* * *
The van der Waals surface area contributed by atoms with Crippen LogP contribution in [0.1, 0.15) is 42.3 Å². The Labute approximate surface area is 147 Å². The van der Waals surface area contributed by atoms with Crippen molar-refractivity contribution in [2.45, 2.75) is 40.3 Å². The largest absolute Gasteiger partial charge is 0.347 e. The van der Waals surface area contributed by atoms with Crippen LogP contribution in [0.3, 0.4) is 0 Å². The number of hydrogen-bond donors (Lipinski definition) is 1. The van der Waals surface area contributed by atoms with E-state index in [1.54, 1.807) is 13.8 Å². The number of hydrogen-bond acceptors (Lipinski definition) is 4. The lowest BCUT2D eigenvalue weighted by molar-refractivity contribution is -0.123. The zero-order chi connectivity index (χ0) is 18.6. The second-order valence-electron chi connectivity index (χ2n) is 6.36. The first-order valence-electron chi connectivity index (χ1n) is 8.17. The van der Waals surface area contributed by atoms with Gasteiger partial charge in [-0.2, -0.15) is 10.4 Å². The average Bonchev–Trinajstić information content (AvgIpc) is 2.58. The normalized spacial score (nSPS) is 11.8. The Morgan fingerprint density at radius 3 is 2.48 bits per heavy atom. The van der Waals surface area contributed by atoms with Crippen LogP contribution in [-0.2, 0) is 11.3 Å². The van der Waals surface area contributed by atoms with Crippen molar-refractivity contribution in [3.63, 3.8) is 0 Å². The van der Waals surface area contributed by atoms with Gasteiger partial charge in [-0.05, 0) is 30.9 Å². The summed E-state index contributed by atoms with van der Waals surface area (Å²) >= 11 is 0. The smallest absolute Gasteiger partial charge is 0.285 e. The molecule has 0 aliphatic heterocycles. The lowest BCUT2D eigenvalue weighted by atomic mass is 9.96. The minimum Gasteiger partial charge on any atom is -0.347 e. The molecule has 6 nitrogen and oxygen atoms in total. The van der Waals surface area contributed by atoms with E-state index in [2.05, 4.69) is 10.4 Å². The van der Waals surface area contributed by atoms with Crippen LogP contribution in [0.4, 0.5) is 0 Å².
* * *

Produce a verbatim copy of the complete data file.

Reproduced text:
The van der Waals surface area contributed by atoms with Crippen LogP contribution in [0.1, 0.15) is 42.3 Å². The Labute approximate surface area is 147 Å². The van der Waals surface area contributed by atoms with Crippen molar-refractivity contribution in [2.45, 2.75) is 40.3 Å². The largest absolute Gasteiger partial charge is 0.347 e. The van der Waals surface area contributed by atoms with Crippen LogP contribution in [0.3, 0.4) is 0 Å². The number of hydrogen-bond donors (Lipinski definition) is 1. The van der Waals surface area contributed by atoms with E-state index in [1.54, 1.807) is 13.8 Å². The number of hydrogen-bond acceptors (Lipinski definition) is 4. The lowest BCUT2D eigenvalue weighted by molar-refractivity contribution is -0.123. The zero-order chi connectivity index (χ0) is 18.6. The second-order valence-electron chi connectivity index (χ2n) is 6.36. The first-order valence-electron chi connectivity index (χ1n) is 8.17. The van der Waals surface area contributed by atoms with Gasteiger partial charge in [-0.2, -0.15) is 10.4 Å². The average Bonchev–Trinajstić information content (AvgIpc) is 2.58. The normalized spacial score (nSPS) is 11.8. The Morgan fingerprint density at radius 3 is 2.48 bits per heavy atom. The van der Waals surface area contributed by atoms with Crippen LogP contribution in [-0.2, 0) is 11.3 Å². The van der Waals surface area contributed by atoms with Crippen molar-refractivity contribution in [3.63, 3.8) is 0 Å². The van der Waals surface area contributed by atoms with Gasteiger partial charge in [-0.05, 0) is 30.9 Å². The summed E-state index contributed by atoms with van der Waals surface area (Å²) >= 11 is 0. The smallest absolute Gasteiger partial charge is 0.285 e. The molecule has 0 aliphatic heterocycles. The lowest BCUT2D eigenvalue weighted by atomic mass is 9.96. The minimum Gasteiger partial charge on any atom is -0.347 e. The molecule has 6 nitrogen and oxygen atoms in total. The van der Waals surface area contributed by atoms with E-state index in [2.05, 4.69) is 10.4 Å². The van der Waals surface area contributed by atoms with Crippen LogP contribution in [0.4, 0.5) is 0 Å².